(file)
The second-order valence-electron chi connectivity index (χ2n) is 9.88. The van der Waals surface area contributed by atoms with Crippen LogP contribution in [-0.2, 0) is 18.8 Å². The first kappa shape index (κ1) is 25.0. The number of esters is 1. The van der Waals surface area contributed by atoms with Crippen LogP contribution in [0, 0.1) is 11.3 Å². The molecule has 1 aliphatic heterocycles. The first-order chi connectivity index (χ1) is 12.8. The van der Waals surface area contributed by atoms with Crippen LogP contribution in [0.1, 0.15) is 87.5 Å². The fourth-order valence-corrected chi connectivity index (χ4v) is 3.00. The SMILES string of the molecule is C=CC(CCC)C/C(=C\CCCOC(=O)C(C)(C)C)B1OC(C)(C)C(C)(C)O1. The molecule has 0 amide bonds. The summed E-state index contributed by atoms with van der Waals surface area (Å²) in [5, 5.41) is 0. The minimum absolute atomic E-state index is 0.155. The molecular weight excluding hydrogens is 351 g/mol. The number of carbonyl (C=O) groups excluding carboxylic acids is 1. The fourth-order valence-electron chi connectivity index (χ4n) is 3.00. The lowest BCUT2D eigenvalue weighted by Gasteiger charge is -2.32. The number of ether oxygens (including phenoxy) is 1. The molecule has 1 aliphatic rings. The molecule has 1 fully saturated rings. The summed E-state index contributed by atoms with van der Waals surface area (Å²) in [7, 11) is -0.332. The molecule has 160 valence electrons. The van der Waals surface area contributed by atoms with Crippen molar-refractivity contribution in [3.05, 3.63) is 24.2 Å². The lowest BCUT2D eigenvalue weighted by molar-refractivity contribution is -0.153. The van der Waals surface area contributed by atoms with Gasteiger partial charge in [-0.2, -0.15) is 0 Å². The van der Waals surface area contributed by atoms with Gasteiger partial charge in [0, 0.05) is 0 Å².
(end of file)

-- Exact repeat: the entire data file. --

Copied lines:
The second-order valence-electron chi connectivity index (χ2n) is 9.88. The van der Waals surface area contributed by atoms with Crippen LogP contribution in [-0.2, 0) is 18.8 Å². The first kappa shape index (κ1) is 25.0. The number of esters is 1. The van der Waals surface area contributed by atoms with Crippen LogP contribution in [0, 0.1) is 11.3 Å². The molecule has 1 aliphatic heterocycles. The first-order chi connectivity index (χ1) is 12.8. The van der Waals surface area contributed by atoms with Crippen LogP contribution in [0.1, 0.15) is 87.5 Å². The fourth-order valence-corrected chi connectivity index (χ4v) is 3.00. The SMILES string of the molecule is C=CC(CCC)C/C(=C\CCCOC(=O)C(C)(C)C)B1OC(C)(C)C(C)(C)O1. The molecule has 0 amide bonds. The summed E-state index contributed by atoms with van der Waals surface area (Å²) in [5, 5.41) is 0. The minimum absolute atomic E-state index is 0.155. The molecular weight excluding hydrogens is 351 g/mol. The number of carbonyl (C=O) groups excluding carboxylic acids is 1. The fourth-order valence-electron chi connectivity index (χ4n) is 3.00. The lowest BCUT2D eigenvalue weighted by Gasteiger charge is -2.32. The number of ether oxygens (including phenoxy) is 1. The molecule has 1 aliphatic rings. The molecule has 1 fully saturated rings. The summed E-state index contributed by atoms with van der Waals surface area (Å²) in [7, 11) is -0.332. The molecule has 160 valence electrons. The van der Waals surface area contributed by atoms with Crippen molar-refractivity contribution in [3.05, 3.63) is 24.2 Å². The lowest BCUT2D eigenvalue weighted by molar-refractivity contribution is -0.153. The van der Waals surface area contributed by atoms with Gasteiger partial charge in [-0.2, -0.15) is 0 Å². The van der Waals surface area contributed by atoms with Gasteiger partial charge in [0, 0.05) is 0 Å².